So, Watson’s account is biased to highlight the role of Watson and of Watson and Crick in the structure, on the race, on the goal; we all know that. In doing so he sidesteps the contribution of Chemistry to the story. It leaves a blank between Miescher and London and Cambridge in the early 50s. It is done, I am sure, inadvertently, maybe a literary license in the fantasy he made up of an interesting piece of History, but it has consequences- though I am not sure that Watson’s account is the main reason for this. It proposes a way of doing Science that was alien to most people at the time. More importantly, leaving gaps like that in Science, could be important.

Biology is Chemistry, and much of the molecular underpinning of the cell is chemical. The fantastic contributions of Genetics to our understanding of the workings of the cell have overshadowed this and today the interplay between Genetics and Molecular Biology dominates as the main tool of discovery. If the sequence of a gene shows a kinase like domain, it must code for a kinase that works like a kinase; we rarely check. If the sequence of a protein says it has to be in the nucleus and, when we look for the protein, sometimes we find it outside the nucleus, it must be an artefact and thereby wrong. We trust the homology. Biochemistry is, for the most part, associated with structural biology and the chemical underpinning of the cell has been relegated to a second plane that we can extract from the sequences. There are, of course, counterexamples and the discovery that cytochrome c plays in apoptosis is one of these but, in general, we have forgotten that much of our knowledge about the cell comes from Biochemistry, real Bio-Chemistry. We would do well in revising this because at this moment there are too many things that do not fit the picture provided by the Genetics. We understand well replication, transcription and translation but beyond this, as we are starting to measure (to be quantitative), there are too many questions: interactions between components generate carefully controlled quantitative outputs e,g those associated with the homeostasis of tissues, temperature adaptable circadian clocks or periodic patterns of gene expression. One of the best understood cellular processes, the cell cycle, is a good example of the insights that a combination of Genetics and Biochemistry can produce.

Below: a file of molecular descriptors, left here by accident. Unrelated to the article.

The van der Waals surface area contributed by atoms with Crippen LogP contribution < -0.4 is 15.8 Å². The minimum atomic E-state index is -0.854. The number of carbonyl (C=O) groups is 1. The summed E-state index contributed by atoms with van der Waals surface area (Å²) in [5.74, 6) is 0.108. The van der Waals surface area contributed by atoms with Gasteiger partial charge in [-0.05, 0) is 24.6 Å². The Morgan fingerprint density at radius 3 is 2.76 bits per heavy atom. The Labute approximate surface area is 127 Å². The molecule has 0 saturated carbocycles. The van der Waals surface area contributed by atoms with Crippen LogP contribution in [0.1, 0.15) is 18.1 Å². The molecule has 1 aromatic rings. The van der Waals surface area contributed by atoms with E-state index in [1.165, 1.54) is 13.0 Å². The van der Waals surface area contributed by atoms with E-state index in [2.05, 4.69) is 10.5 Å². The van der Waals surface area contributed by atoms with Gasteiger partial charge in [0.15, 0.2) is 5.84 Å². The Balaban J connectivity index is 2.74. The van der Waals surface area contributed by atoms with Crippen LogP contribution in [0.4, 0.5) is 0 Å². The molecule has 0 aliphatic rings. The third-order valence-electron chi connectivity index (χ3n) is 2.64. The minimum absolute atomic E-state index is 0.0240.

Structure encodes function but sometimes, the details of function lie in…. function itself…..we would do well in reflecting on how much Photo 51 owes to Chemistry and see if we can find a way to sort out questions of cellular dynamics from a reinvention of Bio-Chemistry which today, I would say, needs to be a Bio-Physical Chemistry to understand rates and compartmentalization and the dynamics of the structural biology of the cell. Maybe this kind of Chemistry is a way towards the much needed Physiology of the Cell.

Note: I owe the idea to jottle these lines to my colleague Christian Schroeter who, in attending the Crick Symposium in Cambridge (UK) last week, remarked to me that a most interesting part of the Symposium was an acknowledgment by Jack Dunitz of the chemical background of the history of DNA. He like many did not know very much about this.



The emerging impact of modelling and theory in Cell and Developmental Biology

At the BSDB meeting, Michael White (University of Manchester), pioneer of the imaging of gene expression in living cells, gave one of his customarily sound, interesting, inspiring and enlightening talks in which he discussed his work on the dynamics of NFkB expression and its regulatory consequences. The accumulation of measured variables and the dynamic nature of the information gathered by his experiments demand models and, in the course of the talk, he managed to slip some statements about why do we need models in Biology. And I do not think he meant Cell/Nature or Science Figure 9 models (a collection of gene names joined by arrows which satisfy editors but fail to capture the reality they aim for) but rather actual dynamical systems which incorporate the variables, test the hypotheses under consideration and generate new hypotheses. Most important, the models he was talking about are quantitative and make us think quantitatively. Curiously Genetics and Biochemistry have very strong foundations of this kind but the gene hunt that has characterized Biology over the last few years have made us forget this and over the last few years some of us have been discovering that Natural Selection has not just been shaping the DNA landscape but also the output of the information contained there in the form of numbers.

The gathering of quantitative data which incorporate a dynamics have, since the time of Newton, required models that uncover the relationships between the variables, reproduce (or not as it may be the case) the situation being modelled and either make predictions or generate more experiments. Mike made these points beautifully and insisted on what some of us believe, namely that as Biology becomes data rich, models become an integral part of our work. However, for the most part, biologists, cell and molecular biologists in particular, do not know how to develop models, and much less how to use them. Enter the theorist.